The nearshoring trend in apparel production is continuing apace as fashion firms battle high shipping rates and supply chain constraints.  

Nearshoring involves relocating operations to a nearby country or area, moving things closer to the source of their inputs or customer markets. It allows firms to focus on speed and flexibility while prioritising in-season reactivity and analytical decision-making. It can reduce costs and increase supply chain efficiencies. 

According to a McKinsey study in November 2022, 71% of the chief procurement officers surveyed plan to increase their nearshoring share by 2025, with 24% considering nearshoring in the same market where they currently operate. 

Undoing the damage of offshoring 

This trend reverses decades of industrywide offshoring, where operations were moved to a distant location, primarily to China and other South and Southeast Asian countries where cheap labour and materials could be sourced easily.  

While globalisation and the pursuit of cheaper prices created an environment in which offshoring was all the rage, it brought consequences – namely, diminished human rights and greater environmental damage. The United Nations estimates that the fashion industry, including materials sourcing, supply chains, washing and waste, is responsible for 8–10% of global carbon emissions. 

The Covid-19 pandemic brought more bad news for a globalised world, throwing supply chain lines into disarray.  

Sustainability and human rights  

Apparel firms are now finding ways to minimise environmental harm, operate more sustainably and protect themselves from future supply chain shocks.  

Producers view nearshoring as more environmentally friendly. Shorter shipping distances and faster transport times result in a lower carbon footprint, besides lower costs.  

Nearshoring is also touted as a way for brands to ensure workers are treated fairly and that ethical labour practices are upheld.  

However, that means labour costs are higher compared to some Asian countries. But, as many US consumers report being happier to spend a little more on sustainably produced and sourced products, this isn’t a major concern.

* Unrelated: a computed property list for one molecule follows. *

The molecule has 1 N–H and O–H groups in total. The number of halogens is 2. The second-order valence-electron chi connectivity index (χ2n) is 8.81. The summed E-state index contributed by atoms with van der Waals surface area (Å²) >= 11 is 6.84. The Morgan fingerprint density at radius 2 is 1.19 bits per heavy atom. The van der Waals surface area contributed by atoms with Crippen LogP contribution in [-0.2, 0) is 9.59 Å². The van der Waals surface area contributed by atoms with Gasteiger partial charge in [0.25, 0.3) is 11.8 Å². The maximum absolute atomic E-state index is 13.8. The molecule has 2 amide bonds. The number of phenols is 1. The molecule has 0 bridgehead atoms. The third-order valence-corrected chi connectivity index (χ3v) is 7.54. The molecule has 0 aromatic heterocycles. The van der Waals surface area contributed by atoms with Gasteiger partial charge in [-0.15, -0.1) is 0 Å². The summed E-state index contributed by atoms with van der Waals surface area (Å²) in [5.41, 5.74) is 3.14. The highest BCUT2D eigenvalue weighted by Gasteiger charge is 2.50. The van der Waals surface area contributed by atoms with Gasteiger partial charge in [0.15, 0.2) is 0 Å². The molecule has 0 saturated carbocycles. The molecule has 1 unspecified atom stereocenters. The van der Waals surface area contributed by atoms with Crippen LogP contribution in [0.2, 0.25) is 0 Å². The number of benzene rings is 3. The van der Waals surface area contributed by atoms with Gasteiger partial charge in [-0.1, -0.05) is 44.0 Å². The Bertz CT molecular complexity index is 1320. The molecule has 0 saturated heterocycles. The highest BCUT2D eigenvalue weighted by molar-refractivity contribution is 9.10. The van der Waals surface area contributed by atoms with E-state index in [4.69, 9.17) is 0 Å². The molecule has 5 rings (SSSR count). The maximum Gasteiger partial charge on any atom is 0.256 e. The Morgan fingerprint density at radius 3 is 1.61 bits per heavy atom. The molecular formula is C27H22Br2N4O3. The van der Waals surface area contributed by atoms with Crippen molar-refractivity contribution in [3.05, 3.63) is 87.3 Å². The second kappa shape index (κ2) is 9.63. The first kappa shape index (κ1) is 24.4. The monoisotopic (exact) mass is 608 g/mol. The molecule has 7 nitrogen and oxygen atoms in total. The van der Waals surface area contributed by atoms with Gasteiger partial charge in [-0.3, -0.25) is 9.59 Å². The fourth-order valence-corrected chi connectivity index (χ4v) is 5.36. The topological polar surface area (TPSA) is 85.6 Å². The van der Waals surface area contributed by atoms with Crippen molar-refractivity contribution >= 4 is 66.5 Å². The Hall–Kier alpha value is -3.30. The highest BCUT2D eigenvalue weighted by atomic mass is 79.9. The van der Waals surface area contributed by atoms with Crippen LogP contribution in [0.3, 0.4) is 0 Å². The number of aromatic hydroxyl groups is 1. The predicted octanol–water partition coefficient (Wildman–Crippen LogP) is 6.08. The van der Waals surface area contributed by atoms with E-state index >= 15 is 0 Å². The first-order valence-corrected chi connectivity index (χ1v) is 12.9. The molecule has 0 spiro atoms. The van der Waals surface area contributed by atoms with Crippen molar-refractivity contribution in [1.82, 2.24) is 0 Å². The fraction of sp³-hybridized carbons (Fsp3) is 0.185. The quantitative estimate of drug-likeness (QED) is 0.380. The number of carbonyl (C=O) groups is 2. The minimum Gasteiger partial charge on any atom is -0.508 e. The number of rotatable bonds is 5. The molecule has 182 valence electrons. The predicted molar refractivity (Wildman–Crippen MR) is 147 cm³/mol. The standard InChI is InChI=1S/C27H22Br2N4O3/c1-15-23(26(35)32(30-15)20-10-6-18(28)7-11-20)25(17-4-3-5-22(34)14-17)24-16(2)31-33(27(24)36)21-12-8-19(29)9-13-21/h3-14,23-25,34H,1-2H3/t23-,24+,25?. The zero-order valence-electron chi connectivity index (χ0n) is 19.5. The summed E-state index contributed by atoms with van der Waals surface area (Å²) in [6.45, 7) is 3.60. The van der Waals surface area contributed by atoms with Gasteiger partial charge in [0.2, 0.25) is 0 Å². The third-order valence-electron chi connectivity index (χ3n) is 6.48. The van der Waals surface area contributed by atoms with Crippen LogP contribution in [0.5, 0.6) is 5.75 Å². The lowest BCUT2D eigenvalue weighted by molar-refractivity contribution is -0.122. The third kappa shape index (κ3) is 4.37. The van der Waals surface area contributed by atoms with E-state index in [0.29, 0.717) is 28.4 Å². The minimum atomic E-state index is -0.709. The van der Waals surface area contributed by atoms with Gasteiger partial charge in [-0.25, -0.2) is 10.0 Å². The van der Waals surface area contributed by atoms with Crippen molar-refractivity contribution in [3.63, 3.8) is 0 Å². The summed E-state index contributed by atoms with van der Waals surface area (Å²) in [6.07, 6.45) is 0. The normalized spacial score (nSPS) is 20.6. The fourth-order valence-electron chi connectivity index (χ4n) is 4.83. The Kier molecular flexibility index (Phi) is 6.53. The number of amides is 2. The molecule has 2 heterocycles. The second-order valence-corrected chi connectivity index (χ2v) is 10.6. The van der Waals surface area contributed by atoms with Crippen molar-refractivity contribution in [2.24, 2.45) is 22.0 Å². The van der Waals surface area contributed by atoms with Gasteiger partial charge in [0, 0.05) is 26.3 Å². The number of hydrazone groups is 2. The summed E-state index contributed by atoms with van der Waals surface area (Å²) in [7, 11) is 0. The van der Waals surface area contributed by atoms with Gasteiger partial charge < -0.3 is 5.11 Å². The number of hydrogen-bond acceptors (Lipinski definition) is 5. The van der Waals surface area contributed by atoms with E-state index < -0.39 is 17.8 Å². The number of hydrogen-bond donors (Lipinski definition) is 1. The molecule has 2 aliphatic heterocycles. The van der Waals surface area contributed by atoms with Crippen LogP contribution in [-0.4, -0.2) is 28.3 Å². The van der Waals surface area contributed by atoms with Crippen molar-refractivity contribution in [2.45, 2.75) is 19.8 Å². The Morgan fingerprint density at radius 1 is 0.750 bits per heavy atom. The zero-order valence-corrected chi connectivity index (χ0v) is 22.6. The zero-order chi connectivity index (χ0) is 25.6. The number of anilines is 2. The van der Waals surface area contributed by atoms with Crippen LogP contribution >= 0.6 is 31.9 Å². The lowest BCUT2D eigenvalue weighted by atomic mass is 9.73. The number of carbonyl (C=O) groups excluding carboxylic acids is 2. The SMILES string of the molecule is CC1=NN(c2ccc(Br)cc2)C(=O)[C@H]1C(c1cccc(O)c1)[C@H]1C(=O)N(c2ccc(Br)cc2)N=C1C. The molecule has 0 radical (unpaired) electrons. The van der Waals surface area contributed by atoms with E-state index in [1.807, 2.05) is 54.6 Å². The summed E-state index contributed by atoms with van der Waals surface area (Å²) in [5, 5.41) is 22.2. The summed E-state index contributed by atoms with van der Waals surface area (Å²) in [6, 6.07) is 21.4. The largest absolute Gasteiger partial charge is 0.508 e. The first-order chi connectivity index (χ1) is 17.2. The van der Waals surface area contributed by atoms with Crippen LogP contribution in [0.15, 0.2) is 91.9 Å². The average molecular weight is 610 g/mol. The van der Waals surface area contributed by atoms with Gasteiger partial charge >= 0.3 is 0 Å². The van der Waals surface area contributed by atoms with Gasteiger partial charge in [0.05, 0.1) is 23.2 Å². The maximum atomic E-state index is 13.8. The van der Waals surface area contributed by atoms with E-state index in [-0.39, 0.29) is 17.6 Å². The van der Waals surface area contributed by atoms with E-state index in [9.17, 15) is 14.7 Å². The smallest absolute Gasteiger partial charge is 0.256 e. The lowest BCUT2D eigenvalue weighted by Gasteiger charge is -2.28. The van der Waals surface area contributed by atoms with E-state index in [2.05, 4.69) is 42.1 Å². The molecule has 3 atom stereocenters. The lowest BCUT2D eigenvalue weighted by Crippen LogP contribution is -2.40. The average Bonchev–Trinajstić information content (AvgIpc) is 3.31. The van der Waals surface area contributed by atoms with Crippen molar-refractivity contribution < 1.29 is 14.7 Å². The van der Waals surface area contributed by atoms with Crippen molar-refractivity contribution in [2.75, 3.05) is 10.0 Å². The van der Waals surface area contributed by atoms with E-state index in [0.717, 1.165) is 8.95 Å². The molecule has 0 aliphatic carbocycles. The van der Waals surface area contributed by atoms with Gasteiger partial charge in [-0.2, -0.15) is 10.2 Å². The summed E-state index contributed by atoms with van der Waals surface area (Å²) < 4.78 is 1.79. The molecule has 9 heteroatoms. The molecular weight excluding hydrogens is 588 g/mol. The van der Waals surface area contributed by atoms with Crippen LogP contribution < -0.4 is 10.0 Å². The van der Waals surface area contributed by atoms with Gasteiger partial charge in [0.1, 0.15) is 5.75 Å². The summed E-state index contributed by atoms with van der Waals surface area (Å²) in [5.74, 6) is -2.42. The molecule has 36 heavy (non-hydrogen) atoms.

Other barriers to nearshoring include finding adequate production capacity, industry fragmentation, lack of labour and, in some cases, a raw-material availability gap, according to a 2021 McKinsey report, titled Revamping fashion sourcing: Speed and flexibility to the fore

Despite these hurdles, the nearshoring trend has not lost steam over the last few years. 

“The business case for nearshoring centres on speed to market by maximising geographic proximity to consuming markets. Shortened supply chains make successful speed-to-market strategies possible, but these supply chains are far less carbon-intensive than traditional trans-Pacific sourcing,” Kimberly Glas, president and chief executive officer of The National Council of Textile Organizations (NCTO), writes for Just Style

The Central America attraction 

For US companies, Central America is at the top of the list for nearshoring. McKinsey found that about eight out of 10 North American apparel players plan to increase their sourcing from this region. 

“[Nearshoring] allows them to order closer to launch dates, or to employ dual-sourcing strategies for greater in-season reactivity and options for replenishment,” the McKinsey report says. 

For firms located outside North America, Central America is also proving an attractive option.  

Hansae is in the process of opening an all-in-one vertical complex in Guatemala and has announced a new partnership to expand fabric sourcing and production in Central America with Northern Textiles, a subsidiary of GK Global.  

This follows a prior memorandum-of-understanding signing in May with Willbes Dominicana for a synthetic mill in the Dominican Republic. 

The company states: “Hansae is expanding its operations in Central America for a variety of reasons. Clothing manufacturing costs continue to rise as inputs and labour costs rise. 

“The currently constrained ocean and land logistics network, as well as the growing demand for faster time to market, has accelerated the investment. Additionally, big American brands and retailers intend to expand their Central American sourcing and manufacturing operations.” 

Shorter lead times 

For Hansae, the shift to Central America allows the firm to provide apparel to major US retailers, such as Target, Gap, Walmart and Kohl’s, with considerably shorter lead times.  

The firm’s biggest undertaking is its new sustainable manufacturing complex in Guatemala’s Michatoya Pacifico Industrial Park.  

Hansae already has production facilities in Guatemala, Nicaragua and Haiti, in addition to its presence in Southeast Asia.  

For more information on how Hansae is making strong advances in sustainable fashion, download the free whitepaper below.